Edinburgh -> London -> Nairobi
After the preceding months of acquiring suitable attire, Yellow Fever shots, Malaria tablets, the whole thing started, not surprisingly, with a very long flight.
First, from Edinburgh down to Heathrow, and from there to Jomo Kenyatta Airport, Nairobi. Ten hours in total. However, it was a nice, big, comfy plane. I spent the journey watching films, staring out the window, reading and snoozing. This was also the first flight I’d ever been on where you can track your progress, including speed and altitude, on a constantly updated map. Given my fascination with maps, this kept me amused for hours.
Eventually, as we flew on through the night, I was looking out at clouds below thinking “That’s Africa under there!” and then later on, when the clouds began to part in places, I was looking down at the dark landscape thinking “That’s Africa!”
We arrived in the morning at Jomo Kenyata Airport. Fortunately, I didn’t melt into a small puddle the very second the cabin doors were opened. Yes, it was hot, but it was a dry heat. The first thing that always tells me that I’m in a different country is the architecture and Kenya was no different. The whole airport, with varying shades of brown, actually reminded me of 70’s Britain in the summer. That similarity continued as we proceeded to the passport control and it was here we got our first taste of Kenyan culture – no rush. We didn’t really have to wait that long to get our papers sorted, but it was an entirely manual process while the queue shuffled slowly along on the brown carpets surrounded by cream-brown walls.
As we got closer to the desk I noticed that there were no real barriers anywhere. From where we stood on the upper floor, it was conceivably possible for someone to simply run down the stairs, across the baggage claim area and out into the street. Assuming one avoided the automatic weapons fire of the guards, of course. Still, it was really nice to see an airport that looked like Edinburgh airport used to before they went nuts dividing everything up with barriers, glass and bars.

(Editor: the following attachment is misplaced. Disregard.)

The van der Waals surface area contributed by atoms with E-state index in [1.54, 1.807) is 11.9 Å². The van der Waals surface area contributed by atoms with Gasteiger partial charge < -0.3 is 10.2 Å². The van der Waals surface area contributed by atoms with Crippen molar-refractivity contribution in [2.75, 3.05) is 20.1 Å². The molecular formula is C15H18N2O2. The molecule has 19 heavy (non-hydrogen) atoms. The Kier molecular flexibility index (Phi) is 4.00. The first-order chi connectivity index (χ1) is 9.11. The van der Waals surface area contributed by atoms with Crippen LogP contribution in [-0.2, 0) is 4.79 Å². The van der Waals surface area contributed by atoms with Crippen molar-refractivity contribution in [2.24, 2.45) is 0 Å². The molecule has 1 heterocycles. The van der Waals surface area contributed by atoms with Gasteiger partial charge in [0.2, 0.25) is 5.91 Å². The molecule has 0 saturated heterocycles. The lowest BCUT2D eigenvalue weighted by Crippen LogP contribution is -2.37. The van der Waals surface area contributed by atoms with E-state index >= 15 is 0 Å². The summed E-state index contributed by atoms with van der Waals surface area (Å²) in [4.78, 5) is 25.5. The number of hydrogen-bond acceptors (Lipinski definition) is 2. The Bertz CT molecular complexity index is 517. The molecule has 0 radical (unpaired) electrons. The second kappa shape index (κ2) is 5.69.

Eventually, we joined with the rest of the tour party at baggage claim. At this point it became clear I was not going to be having any holiday romances – I was the youngest person in the group by at least fifteen years. Possibly twenty. Most people in our group seemed to be retired (and/or rich). We boarded a minibus and headed for Nairobi proper.
Unfortunately, none of us took many pictures of the city. The road from the airport drove along the edge of Nairobi National Park, which, from our vantage point, just looked like a big bit of brown scrubland beyond a chainlink fence. It was still memorable to me though, simply because I was still in ‘That’s Africa!’ mode.
As we entered the city proper one thing struck me – there sure were a lot of people walking about. To this day I have never seen a city with more pedestrians. Okay, I haven’t seen many big cities and I’ve never been to, say, New York, but in Nairobi, people walk. I later found out that one of the reason’s for this is that if people want to find work then they have to get up and walk to find it. Strangely, for the number of people walking around, the place never appeared crowded. I can’t explain it. The roads themselves were packed with cars and vans and Matatu (awesomely/gaudily decorated share-taxis) and seemed to operate under the same organic flow principles as lots of mice in a maze: no clear order or direction, but it all seemed to keep going fairly smoothly.